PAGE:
GenBank Release 123.0 Now Available

Mark Cavanaugh cavanaug at ncbi.nlm.nih.gov
Wed Apr 25 00:13:32 EST 2001

Greetings GenBank Users,

  GenBank Release 123.0 is now available via ftp from the National Center
for Biotechnology Information:

  Ftp Site           Directory   Contents
  ----------------   ---------   ---------------------------------------
  ncbi.nlm.nih.gov   genbank     GenBank Release 123.0 flatfiles
                     ncbi-asn1   ASN.1 data used to create Release 123.0

  Uncompressed, the Release 123.0 flatfiles require roughly 45214 MB
(sequence files only) or 50279 MB (including the 'index' files).  The
ASN.1 version requires roughly 40404 MB. From the release notes:

   Release  Date       Base Pairs   Entries

   122      Feb 2001   11720120326  10896781
   123      Apr 2001   12418544023  11545572

  Close-of-data was 04/17/2001. Five business days were required to prepare
this release. In the eight-week period between close-of-data for GenBank 122.0
and GenBank 123.0, GenBank grew by 0.698 billion basepairs and 648,791
sequence records.

  We would like to remind our users that a GenBank mirror site is
available at ftp://genbank.sdsc.edu/pub . Please consider using this site
in order to speed up your transfer of GenBank releases.

  For additional release information, see the README files in either of the
directories mentioned above, and the release notes (gbrel.txt) in the
genbank directory. Sections 1.3 and 1.4 of the release notes (Changes in
Release 123.0 and Upcoming Changes) have been appended below.


  One of the changes described in Section 1.4 is a redefinition of the
LOCUS line of the GenBank flatfile format, to be introduced in October
of 2001. Every record in GenBank will be affected. If you parse the LOCUS
line of the flatfile, please pay special attention to this upcoming change!

  Release 123.0 data are currently available via NCBI's Entrez and Blast
servers, and the 'query' email server.

  New GenBank cumulative update files (gbcu.flat.Z and gbcu.aso.Z), containing
only those entries new/updated since the Release 123.0 close-of-data, should be
available by 07:00am EDT, April 25. Please note that the new CUs will be
smaller than previous versions you might have obtained after Release 122.0 was

  If you encounter problems while ftp'ing or uncompressing Release 123.0,
please send email outlining your difficulties to info at ncbi.nlm.nih.gov .

Mark Cavanaugh, Vladimir Alekseyev, Anton Butanaev

1.3 Important Changes in Release 123.0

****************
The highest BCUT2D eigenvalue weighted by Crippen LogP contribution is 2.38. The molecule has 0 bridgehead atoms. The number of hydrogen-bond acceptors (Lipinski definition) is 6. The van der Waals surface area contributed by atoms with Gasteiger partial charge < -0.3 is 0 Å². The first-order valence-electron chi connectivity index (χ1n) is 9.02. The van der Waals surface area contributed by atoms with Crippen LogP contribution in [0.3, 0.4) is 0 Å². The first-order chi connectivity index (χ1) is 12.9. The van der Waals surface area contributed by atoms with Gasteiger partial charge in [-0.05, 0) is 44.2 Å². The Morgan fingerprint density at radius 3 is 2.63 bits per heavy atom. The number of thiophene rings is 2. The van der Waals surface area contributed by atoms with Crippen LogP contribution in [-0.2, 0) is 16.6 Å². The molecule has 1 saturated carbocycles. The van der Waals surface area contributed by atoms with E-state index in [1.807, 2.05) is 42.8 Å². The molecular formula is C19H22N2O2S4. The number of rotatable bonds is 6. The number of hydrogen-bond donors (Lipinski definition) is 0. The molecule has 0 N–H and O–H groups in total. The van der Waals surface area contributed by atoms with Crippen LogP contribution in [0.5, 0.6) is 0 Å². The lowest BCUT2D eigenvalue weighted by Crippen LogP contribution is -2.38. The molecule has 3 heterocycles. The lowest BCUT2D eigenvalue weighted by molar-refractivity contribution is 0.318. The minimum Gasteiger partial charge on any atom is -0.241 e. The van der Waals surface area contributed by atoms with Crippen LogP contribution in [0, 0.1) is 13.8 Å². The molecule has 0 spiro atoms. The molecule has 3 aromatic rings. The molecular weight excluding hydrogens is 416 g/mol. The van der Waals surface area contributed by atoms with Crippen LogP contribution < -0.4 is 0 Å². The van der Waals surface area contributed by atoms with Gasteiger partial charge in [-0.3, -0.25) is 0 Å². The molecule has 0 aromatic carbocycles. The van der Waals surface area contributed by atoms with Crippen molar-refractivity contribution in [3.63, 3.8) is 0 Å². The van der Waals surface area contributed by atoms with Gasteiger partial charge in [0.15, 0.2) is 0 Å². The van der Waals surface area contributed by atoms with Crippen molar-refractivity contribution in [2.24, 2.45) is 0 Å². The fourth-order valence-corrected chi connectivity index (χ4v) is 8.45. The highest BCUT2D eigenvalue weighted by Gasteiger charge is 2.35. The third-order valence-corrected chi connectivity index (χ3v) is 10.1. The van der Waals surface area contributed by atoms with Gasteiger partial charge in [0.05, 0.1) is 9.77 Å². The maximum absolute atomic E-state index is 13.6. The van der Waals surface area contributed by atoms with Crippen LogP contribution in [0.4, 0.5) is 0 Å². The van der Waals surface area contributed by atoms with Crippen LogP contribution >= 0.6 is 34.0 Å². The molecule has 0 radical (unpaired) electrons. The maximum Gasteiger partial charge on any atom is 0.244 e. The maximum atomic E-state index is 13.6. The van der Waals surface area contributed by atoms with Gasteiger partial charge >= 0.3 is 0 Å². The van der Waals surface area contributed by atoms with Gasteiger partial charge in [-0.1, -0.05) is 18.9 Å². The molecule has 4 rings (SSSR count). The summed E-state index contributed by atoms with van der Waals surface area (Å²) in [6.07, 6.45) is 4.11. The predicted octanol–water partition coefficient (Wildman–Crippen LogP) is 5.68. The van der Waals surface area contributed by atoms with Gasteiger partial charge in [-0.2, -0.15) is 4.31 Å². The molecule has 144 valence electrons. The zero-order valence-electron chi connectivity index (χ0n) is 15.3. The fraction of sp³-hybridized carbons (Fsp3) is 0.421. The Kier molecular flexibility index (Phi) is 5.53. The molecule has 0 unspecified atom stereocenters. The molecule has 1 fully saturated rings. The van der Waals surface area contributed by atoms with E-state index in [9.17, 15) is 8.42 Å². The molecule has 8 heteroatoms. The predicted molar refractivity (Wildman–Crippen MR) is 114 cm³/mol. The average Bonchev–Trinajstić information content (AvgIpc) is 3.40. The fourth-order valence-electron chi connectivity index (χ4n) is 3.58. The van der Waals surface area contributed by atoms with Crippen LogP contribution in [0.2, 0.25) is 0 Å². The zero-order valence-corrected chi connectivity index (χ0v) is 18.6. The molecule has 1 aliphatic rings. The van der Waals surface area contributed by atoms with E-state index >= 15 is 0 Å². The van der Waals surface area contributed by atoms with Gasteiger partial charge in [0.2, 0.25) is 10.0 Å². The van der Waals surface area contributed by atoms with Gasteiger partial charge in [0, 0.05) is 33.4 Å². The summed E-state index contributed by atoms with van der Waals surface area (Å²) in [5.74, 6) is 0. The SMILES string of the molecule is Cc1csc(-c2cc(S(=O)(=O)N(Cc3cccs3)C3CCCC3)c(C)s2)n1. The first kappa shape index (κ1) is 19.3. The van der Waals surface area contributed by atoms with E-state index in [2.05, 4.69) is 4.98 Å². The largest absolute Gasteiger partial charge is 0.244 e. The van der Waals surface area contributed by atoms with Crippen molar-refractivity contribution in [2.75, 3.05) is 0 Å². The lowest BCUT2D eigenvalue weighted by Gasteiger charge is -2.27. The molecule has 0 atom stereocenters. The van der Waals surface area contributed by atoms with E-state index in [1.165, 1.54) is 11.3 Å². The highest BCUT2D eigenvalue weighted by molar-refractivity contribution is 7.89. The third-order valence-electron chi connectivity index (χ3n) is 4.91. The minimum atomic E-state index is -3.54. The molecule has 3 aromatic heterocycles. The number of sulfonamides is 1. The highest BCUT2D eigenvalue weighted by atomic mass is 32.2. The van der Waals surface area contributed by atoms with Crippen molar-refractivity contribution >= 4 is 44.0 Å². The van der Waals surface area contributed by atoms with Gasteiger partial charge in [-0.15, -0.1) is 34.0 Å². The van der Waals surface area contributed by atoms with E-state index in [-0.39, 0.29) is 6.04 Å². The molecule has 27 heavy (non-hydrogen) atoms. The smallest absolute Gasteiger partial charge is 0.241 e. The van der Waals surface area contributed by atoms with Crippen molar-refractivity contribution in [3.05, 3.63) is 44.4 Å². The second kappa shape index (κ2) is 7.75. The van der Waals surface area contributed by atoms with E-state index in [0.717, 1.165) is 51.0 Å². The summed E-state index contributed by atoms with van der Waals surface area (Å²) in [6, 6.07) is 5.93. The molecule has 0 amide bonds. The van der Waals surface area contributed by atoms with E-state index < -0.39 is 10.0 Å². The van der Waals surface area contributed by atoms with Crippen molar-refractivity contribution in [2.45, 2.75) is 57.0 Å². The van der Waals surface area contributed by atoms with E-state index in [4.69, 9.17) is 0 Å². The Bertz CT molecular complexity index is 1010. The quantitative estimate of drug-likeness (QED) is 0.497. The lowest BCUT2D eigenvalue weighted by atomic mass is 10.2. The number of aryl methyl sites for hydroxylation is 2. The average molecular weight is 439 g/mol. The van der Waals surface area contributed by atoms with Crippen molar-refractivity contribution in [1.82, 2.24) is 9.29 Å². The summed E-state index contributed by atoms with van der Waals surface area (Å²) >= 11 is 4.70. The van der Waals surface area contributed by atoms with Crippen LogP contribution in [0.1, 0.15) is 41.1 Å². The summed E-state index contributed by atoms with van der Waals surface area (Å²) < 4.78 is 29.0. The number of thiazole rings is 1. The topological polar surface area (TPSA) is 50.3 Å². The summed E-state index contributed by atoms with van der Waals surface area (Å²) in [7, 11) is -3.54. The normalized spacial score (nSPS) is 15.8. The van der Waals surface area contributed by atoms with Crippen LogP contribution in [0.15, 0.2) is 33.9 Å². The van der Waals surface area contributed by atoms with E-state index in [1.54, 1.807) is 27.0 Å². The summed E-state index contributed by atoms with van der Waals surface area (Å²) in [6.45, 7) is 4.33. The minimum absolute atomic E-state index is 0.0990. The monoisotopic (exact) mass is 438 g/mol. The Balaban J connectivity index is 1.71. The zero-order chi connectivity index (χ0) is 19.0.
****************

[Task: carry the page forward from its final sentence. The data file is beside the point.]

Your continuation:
1.3.1 Headers missing for nine GSS files

  Some manual processing of GSS division files was required in order to
correct a content problem. This has resulted in the lack of the standard 
flatfile header (See Section 3.1) for nine of the GSS flatfiles:


1.3.2 Organizational changes

  Due to database growth, the EST division is now being split into 111 pieces.

  Due to database growth, the GSS division is now being split into 37 pieces.

  Due to database growth, the INV division is now being split into 4 pieces.

  Due to database growth, the PRI division is now being split into 10 pieces.

1.3.3 New HTC division introduced

  A new GenBank division for unfinished high-throughput cDNA sequencing (HTC)
is now included in GenBank releases. HTC sequences may have 5'UTR and 3'UTR at
their ends, partial coding regions, and introns. A keyword of "HTC" will be present,
in addition to division code "HTC". Those HTC sequences that undergo finishing
(eg, re-sequencing) will move to the appropriate taxonomic GenBank division and
the "HTC" keyword will be removed. A recent project that generates HTC-quality
data is described in:

	Hayashizaki, Y.
	Functional annotation of a full-length mouse cDNA collection
	Nature 409, 685-690 (2001)

1.3.4 Minor change to REFERENCE line

  The REFERENCE keyword for the literature citations associated with a GenBank
record has previously required a parenthetical component indicating either the
basepair span to which the citation applies, or "sites" for citations providing
annotation rather than sequence data. Here are some examples:

	REFERENCE   1  (bases 1 to 262290)
	REFERENCE   2  (sites)
	REFERENCE   3  (bases 1 to 456; bases 700 to 2334)

  As of GenBank Release 123.0 (April 2001), this component of the REFERENCE
line has been made optional, to simplify submissions involving a large number
of sequence changes when the submittor is unable to identify all the relevant
basepair spans.

  Users interested in the details of how a sequence has changed can use
NCBI's Blast-2-Sequences tool:


1.4 Upcoming Changes

1.4.1 LOCUS line format change : to accomodate longer names and sequences

  When the LOCUS line format for the GenBank flatfile was designed nearly
two decades ago, sequences over 10 Mbp in length were not anticipated. As
a result, the maximum length of a LOCUS name is nine characters, and the
maximum length of a sequence is 9,999,999 bases :